BI’s Article search uses Boolean search capabilities. If you are not familiar with these principles, here are some quick tips.

To search specifically for more than one word, put the search term in quotation marks. For example, “workers compensation”. This will limit your search to that combination of words.

To search for a combination of terms, use quotations and the & symbol. For example, “hurricane” & “loss”.

Login Register Subscribe



SAN FRANCISCO -- A California ruling will provide managers with immunity from discrimination claims for personnel-related actions, such as firing and disciplining workers.

The ruling will enable managers to make decisions in the best interest of their company -- even though the employer still may be sued for bias -- rather than ones that will minimize their personal liability, according to attorneys.

Some attorneys warn, however, that the decision also could leave managers more free to discriminate, which they say ultimately could hurt the company.

The July 16 California Supreme Court decision in Reno vs. Baird says that while managers can be held personally liable for harassment under the California Fair Employment and Housing Act, they cannot be sued as individuals for discrimination, because personnel decisions are an integral part of their jobs.

"The decision allows managers to do their jobs and make personnel decisions on the merits, instead of worrying about which decision would put them in the best position for possible litigation," said Thomas P. Klein, an attorney with Orrick, Herrington & Sutcliffe in San Francisco. He filed a brief in the case on behalf of The Employers Group, which represents 2,500 California companies. "I think this is a victory for every person employed in the state of California as a manager," said Mr. Klein.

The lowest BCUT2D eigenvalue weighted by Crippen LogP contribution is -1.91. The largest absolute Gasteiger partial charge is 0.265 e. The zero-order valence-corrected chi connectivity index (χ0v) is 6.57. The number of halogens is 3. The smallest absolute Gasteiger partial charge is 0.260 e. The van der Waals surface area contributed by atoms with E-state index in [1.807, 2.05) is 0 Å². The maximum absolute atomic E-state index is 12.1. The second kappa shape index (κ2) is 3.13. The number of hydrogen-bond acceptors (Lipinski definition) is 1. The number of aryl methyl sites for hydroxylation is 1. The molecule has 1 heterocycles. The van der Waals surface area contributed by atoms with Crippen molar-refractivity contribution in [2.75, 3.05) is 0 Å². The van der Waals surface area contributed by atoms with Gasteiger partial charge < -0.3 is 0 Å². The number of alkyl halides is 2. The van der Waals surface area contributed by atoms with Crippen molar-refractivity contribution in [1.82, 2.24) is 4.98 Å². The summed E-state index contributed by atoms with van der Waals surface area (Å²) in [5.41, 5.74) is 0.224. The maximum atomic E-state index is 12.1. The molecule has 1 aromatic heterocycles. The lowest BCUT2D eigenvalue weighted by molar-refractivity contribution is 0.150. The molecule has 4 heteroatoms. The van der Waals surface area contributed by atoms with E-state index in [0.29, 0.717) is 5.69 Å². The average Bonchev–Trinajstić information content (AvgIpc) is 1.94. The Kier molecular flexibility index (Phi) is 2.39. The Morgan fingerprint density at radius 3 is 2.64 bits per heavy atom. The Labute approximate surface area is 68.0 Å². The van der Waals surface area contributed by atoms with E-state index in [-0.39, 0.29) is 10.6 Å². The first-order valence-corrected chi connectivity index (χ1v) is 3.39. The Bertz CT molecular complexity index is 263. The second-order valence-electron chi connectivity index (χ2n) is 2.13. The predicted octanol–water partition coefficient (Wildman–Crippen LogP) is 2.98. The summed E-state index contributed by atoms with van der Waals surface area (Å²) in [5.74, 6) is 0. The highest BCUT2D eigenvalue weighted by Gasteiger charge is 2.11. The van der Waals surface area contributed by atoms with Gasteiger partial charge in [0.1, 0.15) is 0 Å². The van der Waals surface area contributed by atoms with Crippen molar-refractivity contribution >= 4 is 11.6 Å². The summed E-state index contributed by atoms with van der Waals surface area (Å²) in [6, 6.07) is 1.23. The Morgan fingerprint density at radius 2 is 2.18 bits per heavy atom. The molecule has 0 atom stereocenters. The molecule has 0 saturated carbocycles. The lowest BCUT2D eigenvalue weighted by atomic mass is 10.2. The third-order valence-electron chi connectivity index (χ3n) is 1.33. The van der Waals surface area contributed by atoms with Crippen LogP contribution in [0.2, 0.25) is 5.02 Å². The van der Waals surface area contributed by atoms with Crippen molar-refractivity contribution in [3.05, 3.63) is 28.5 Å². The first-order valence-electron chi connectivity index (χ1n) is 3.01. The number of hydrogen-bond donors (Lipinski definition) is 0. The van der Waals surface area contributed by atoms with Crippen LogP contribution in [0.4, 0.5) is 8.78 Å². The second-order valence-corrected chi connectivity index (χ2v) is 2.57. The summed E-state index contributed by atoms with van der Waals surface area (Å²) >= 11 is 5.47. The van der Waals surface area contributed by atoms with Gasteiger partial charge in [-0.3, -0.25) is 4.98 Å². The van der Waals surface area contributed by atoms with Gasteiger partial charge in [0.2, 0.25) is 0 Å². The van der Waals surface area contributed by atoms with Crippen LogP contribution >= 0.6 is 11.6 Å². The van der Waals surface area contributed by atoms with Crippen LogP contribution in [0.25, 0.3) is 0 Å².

The decision is not expected to decrease litigation. "I don't think it's going to cut back on the number of suits," said Mr. Klein. Instead, it will just "cut back on the number of suits where an employee is named along with the company," he said.

Kimberly Reno, a pediatric nurse employed by a now-defunct nurse registry who claims she was fired in 1992 after her employer learned she suffers from cancer, filed the suit. She sued Marijo Baird, who had been the registry's principal owner as well as her supervisor, on charges that included employment discrimination and discharge in violation of public policy.

The Supreme Court overturned a lower court decision and ruled that Ms. Reno could not sue Ms. Baird as an individual. In doing so, it agreed with a 1996 appellate court decision, Janken vs. GM Hughes Electronics.

Harassment, such as slurs or derogatory drawings, involves conduct that is avoidable and unnecessary, but a manager cannot refrain from conduct that could later lead to a discrimination claim, said the high court's decision.

Managers should not be subject to the "ever-present threat of a lawsuit each time they make a personnel decision," said the court.

"By limiting the threat of lawsuits to the employer itself, the entity ultimately responsible for discriminatory actions, the Legislature has drawn a balance between the goals of eliminating the discrimination in the workplace and minimizing the debilitating burden of litigation on individuals."

Managers guilty of discrimination will not go unpunished, though, says the court. "They will merely escape the cost of defending suit. Supervisors guilty of engaging in unlawful discrimination, and thus causing their employer to incur monetary liability, will often suffer demotion or unemployment. Their reputation with potential future employers will also be affected," the ruling stated.